The browser you are using is not supported. Please consider using a modern browser.
Nassir Ahmad, Philanthropic Advisor, came to the United States in 2014 through the Special Immigrant Visa program after serving as a combat interpreter for the U.S. military in Afghanistan.
How are you feeling at the one-year anniversary mark?
I feel great because within one year, we have a lot of accomplishments. A majority of Afghans we resettled are almost self-sufficient. They’re in permanent housing. Their kids are enrolled in school. They’re receiving public benefits. We’ve found them employment. For example, at our Northern Virginia office, a lot of our clients are working at Dulles Airport. They’re making good money. They can support their families. A lot of good has happened.
When that first plane landed at Dulles, it was chaos. There were people with one set of clothes. Many people were there without their families. They had to leave their loved ones behind. I met a mom with one child who had to leave her breastfeeding baby in Afghanistan. I asked her what I could do to help, and she said, “There’s nothing.” We sat there, crying.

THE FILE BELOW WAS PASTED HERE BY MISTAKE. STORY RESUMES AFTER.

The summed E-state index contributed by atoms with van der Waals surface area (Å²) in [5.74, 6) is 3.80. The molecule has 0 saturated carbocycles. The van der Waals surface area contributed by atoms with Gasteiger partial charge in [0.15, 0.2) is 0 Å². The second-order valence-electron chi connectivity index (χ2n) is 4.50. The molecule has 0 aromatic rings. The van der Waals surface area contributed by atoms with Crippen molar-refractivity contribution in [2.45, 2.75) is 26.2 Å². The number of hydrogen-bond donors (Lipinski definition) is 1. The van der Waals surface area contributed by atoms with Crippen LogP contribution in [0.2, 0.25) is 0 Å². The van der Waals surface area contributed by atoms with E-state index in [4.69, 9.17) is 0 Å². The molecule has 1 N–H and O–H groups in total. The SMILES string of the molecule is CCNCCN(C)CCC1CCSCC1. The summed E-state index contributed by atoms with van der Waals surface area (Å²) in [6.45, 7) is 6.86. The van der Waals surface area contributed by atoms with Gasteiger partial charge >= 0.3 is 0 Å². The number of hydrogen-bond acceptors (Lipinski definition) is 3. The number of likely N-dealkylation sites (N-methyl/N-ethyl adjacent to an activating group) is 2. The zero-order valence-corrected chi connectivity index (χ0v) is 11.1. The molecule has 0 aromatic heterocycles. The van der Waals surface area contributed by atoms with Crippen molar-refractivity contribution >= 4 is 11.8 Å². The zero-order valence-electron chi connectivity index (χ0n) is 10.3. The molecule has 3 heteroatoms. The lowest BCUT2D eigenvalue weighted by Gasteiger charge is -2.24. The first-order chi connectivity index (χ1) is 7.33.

When I remember that time, and where we are right now, there are big changes in their lives.
Many Afghans still have an uncertain legal status, which is why Congress needs to pass the Afghan Adjustment Act.
They’re stressed because they don’t know what their futures are. Everyone I talk to, they say, “Well, I got my house, I got my benefits, I’m living and working. What is my future? When can I get my green card to bring my wife and kids here?”
I hope this act passes and they can get their permanent status, and from that they can sponsor their loved ones to be reunited in the United States.
It’s very hard to live without your family, especially without your wife and kids. I’m one example—I experienced that. I was here for three and a half years without my wife and three kids. In that time, Afghanistan was safe enough that they could live in Kabul and I could support them from here.
They could live their life, but I couldn’t live without them. Every day was a year. Every month was ten years. It took me three and a half years to get them there and when I received my family, it was the best feeling. Everything was relieved. Since then, I’m living my dreams.
Right now, when I see Afghan allies that we evacuated from Afghanistan in that situation, it really hurts me because I’ve been through that. I cannot imagine what they’re going through, because right now in Afghanistan, the situation is worse than it was when my family was there.